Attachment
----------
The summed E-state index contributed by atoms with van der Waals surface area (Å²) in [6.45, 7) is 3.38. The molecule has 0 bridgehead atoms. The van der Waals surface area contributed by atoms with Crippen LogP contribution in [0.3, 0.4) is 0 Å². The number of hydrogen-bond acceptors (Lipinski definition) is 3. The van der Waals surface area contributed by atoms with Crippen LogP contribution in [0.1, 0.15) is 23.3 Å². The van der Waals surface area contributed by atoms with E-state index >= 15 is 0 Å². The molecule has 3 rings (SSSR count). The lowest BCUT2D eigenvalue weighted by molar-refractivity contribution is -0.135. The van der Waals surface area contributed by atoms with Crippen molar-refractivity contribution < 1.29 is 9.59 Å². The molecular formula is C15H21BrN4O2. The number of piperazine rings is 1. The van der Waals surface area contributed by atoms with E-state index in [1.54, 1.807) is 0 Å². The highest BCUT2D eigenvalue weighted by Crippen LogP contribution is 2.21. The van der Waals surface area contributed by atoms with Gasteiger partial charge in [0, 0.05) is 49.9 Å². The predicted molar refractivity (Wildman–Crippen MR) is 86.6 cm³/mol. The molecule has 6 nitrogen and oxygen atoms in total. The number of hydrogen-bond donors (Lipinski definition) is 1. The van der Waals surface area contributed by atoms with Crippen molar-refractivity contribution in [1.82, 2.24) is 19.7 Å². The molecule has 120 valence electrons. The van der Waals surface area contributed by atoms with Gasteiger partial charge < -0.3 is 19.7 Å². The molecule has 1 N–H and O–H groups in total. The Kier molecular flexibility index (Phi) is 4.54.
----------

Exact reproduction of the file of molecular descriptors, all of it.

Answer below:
The summed E-state index contributed by atoms with van der Waals surface area (Å²) in [6.45, 7) is 3.38. The molecule has 0 bridgehead atoms. The van der Waals surface area contributed by atoms with Crippen LogP contribution in [0.3, 0.4) is 0 Å². The number of hydrogen-bond acceptors (Lipinski definition) is 3. The van der Waals surface area contributed by atoms with Crippen LogP contribution in [0.1, 0.15) is 23.3 Å². The van der Waals surface area contributed by atoms with E-state index >= 15 is 0 Å². The molecule has 3 rings (SSSR count). The lowest BCUT2D eigenvalue weighted by molar-refractivity contribution is -0.135. The van der Waals surface area contributed by atoms with Crippen molar-refractivity contribution < 1.29 is 9.59 Å². The molecular formula is C15H21BrN4O2. The number of piperazine rings is 1. The van der Waals surface area contributed by atoms with E-state index in [1.54, 1.807) is 0 Å². The highest BCUT2D eigenvalue weighted by Crippen LogP contribution is 2.21. The van der Waals surface area contributed by atoms with Gasteiger partial charge in [0, 0.05) is 49.9 Å². The predicted molar refractivity (Wildman–Crippen MR) is 86.6 cm³/mol. The molecule has 6 nitrogen and oxygen atoms in total. The number of hydrogen-bond donors (Lipinski definition) is 1. The van der Waals surface area contributed by atoms with Crippen molar-refractivity contribution in [1.82, 2.24) is 19.7 Å². The molecule has 120 valence electrons. The van der Waals surface area contributed by atoms with Gasteiger partial charge < -0.3 is 19.7 Å². The molecule has 1 N–H and O–H groups in total. The Kier molecular flexibility index (Phi) is 4.54.